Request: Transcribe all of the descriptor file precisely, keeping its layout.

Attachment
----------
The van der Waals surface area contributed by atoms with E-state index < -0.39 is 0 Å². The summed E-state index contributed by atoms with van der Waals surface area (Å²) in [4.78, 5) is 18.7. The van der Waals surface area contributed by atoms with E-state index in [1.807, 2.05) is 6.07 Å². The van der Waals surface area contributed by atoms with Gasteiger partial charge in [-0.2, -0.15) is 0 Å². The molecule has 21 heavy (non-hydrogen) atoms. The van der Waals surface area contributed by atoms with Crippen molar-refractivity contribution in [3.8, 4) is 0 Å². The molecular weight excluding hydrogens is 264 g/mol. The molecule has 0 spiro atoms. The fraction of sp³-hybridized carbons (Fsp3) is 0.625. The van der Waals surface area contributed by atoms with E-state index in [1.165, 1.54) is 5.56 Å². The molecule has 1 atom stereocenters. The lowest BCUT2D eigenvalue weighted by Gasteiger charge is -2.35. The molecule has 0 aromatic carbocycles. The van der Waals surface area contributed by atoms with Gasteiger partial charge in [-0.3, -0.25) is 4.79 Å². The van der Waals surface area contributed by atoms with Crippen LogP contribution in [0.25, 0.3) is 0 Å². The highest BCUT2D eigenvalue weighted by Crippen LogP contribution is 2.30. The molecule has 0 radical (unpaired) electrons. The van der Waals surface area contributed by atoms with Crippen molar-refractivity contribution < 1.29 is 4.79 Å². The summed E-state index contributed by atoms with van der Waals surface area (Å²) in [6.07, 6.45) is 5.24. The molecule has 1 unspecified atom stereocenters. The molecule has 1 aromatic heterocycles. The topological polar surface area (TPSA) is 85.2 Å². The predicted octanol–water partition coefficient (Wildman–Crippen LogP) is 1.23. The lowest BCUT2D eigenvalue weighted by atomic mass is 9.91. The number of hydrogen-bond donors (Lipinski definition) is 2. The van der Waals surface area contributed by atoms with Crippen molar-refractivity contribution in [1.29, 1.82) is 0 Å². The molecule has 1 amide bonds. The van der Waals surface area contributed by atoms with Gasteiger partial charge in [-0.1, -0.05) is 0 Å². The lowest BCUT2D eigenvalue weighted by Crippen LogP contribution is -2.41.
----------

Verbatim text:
The van der Waals surface area contributed by atoms with E-state index < -0.39 is 0 Å². The summed E-state index contributed by atoms with van der Waals surface area (Å²) in [4.78, 5) is 18.7. The van der Waals surface area contributed by atoms with E-state index in [1.807, 2.05) is 6.07 Å². The van der Waals surface area contributed by atoms with Gasteiger partial charge in [-0.2, -0.15) is 0 Å². The molecule has 21 heavy (non-hydrogen) atoms. The van der Waals surface area contributed by atoms with Crippen molar-refractivity contribution in [3.8, 4) is 0 Å². The molecular weight excluding hydrogens is 264 g/mol. The molecule has 0 spiro atoms. The fraction of sp³-hybridized carbons (Fsp3) is 0.625. The van der Waals surface area contributed by atoms with E-state index in [1.165, 1.54) is 5.56 Å². The molecule has 1 atom stereocenters. The lowest BCUT2D eigenvalue weighted by Gasteiger charge is -2.35. The molecule has 0 aromatic carbocycles. The van der Waals surface area contributed by atoms with Gasteiger partial charge in [-0.3, -0.25) is 4.79 Å². The van der Waals surface area contributed by atoms with Crippen LogP contribution in [0.25, 0.3) is 0 Å². The highest BCUT2D eigenvalue weighted by Crippen LogP contribution is 2.30. The molecule has 0 radical (unpaired) electrons. The van der Waals surface area contributed by atoms with Crippen molar-refractivity contribution < 1.29 is 4.79 Å². The summed E-state index contributed by atoms with van der Waals surface area (Å²) in [6.07, 6.45) is 5.24. The molecule has 1 unspecified atom stereocenters. The molecule has 1 aromatic heterocycles. The topological polar surface area (TPSA) is 85.2 Å². The predicted octanol–water partition coefficient (Wildman–Crippen LogP) is 1.23. The lowest BCUT2D eigenvalue weighted by atomic mass is 9.91. The number of hydrogen-bond donors (Lipinski definition) is 2. The van der Waals surface area contributed by atoms with Crippen molar-refractivity contribution in [1.29, 1.82) is 0 Å². The molecule has 1 amide bonds. The van der Waals surface area contributed by atoms with Gasteiger partial charge in [-0.1, -0.05) is 0 Å². The lowest BCUT2D eigenvalue weighted by Crippen LogP contribution is -2.41.